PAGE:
Bureau County Republican: Marini throws hat into SV mayor’s race


SPRING VALLEY — A long-time Spring Valley resident has officially announced his candidacy for the mayor’s seat in Spring Valley.

On Thursday, Third Ward Alderman Walt Marini announced his intentions to a gathering of family and friends.

“Today, I’m announcing my candidacy for the position of Mayor of Spring Valley,” Marini said. “I’m running because the citizens of Spring Valley want a public servant and mayor who will serve them while bringing a new level of professionalism and integrity to our city government.”

Marini also announced his new website at www.waltmarini.com, where voters can find out more about his background, the issues that matter most and how to get involved in his campaign.

Marini is a 40-year resident of the city and has served on the city council for 12 years, including five years as finance chairman.

Marini said he wanted to bring a new level of professionalism and honest communications to City Hall. He also would like to establish a conservative fiscal policy, ensure open, honest communications with residents, and open up local government with new transparency initiatives.

Marini said some people are comfortable speaking up, but he would like to enhance that.

“One of the things I’ve heard most often from my neighbors is that they want a responsive local government,” he said. “As mayor, I intend to make sure that we create and maintain honest, open lines of communication where residents can have their voice heard.”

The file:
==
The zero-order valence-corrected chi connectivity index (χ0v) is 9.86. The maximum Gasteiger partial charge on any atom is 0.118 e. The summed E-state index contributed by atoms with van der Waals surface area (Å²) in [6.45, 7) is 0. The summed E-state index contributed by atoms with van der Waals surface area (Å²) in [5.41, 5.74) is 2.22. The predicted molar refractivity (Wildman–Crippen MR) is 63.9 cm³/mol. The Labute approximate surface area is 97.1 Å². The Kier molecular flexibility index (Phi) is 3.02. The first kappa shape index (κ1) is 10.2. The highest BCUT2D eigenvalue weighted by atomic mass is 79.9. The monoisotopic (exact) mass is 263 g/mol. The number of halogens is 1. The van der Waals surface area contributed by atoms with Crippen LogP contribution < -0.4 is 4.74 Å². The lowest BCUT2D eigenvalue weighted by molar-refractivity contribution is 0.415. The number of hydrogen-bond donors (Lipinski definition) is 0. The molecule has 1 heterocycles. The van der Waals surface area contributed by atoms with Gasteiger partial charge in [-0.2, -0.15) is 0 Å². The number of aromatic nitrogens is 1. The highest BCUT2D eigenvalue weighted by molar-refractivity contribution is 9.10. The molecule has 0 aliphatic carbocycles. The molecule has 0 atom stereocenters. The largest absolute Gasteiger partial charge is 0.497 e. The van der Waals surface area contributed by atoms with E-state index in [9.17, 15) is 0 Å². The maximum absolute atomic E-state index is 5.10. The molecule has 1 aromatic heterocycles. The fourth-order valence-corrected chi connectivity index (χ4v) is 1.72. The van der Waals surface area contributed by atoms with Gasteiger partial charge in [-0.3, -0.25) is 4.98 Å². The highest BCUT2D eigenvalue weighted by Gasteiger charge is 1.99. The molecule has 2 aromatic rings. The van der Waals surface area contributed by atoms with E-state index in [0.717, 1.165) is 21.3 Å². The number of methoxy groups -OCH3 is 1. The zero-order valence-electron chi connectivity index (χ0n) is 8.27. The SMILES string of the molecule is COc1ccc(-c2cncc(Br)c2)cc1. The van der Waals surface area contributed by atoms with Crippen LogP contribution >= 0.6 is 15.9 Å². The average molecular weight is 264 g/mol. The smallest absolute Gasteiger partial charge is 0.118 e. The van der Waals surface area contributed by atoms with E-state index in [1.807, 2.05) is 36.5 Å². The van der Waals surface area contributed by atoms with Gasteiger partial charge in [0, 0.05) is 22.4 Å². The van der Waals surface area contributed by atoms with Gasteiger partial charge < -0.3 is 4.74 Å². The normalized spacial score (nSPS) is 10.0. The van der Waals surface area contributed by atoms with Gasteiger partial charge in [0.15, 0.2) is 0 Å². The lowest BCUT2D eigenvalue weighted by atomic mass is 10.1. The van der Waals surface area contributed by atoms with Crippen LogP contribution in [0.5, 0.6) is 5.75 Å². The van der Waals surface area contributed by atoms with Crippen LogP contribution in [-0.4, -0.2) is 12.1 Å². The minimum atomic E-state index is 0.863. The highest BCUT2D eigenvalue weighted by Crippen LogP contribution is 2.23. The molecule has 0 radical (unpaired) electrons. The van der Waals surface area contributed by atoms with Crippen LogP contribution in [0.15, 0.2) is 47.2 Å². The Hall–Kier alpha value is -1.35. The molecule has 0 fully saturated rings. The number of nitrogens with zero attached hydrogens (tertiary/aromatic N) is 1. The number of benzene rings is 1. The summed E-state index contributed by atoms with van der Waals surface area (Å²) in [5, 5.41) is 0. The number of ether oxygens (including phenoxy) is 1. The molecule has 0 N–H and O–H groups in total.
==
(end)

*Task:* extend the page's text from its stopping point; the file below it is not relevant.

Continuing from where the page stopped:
Spring Valley City Clerk Becky Hansen said Marini, along with current mayor Cliff Banks, former mayor Jim Narczewski, and current alderman Jack Narczewski, had picked up petition packets for the seat.

Marini said he decided to get into the race when Jim Narczewski told him he wouldn’t be running again.

“Jim was going to run, and I would not have run against him,” Marini said. “But I didn’t want Cliff to run unopposed for the seat.”

Marini and Banks have had vocal differences of opinions at city council meetings, and Marini said he resigned from the finance committee because, “the mayor and I couldn’t get along.”

Marini said the costs and time involved with the city’s wastewater treatment facility as the greatest challenge facing the council in the near future. Recent options included building a new plant for $9.6 million or upgrading the existing plant at a cost of about $7 million.

Marini said he and his wife Mary Jane have dedicated many years to helping make Spring Valley great.

“It would be an honor to serve the residents as mayor,” he said. “I think I’d be good for the city.”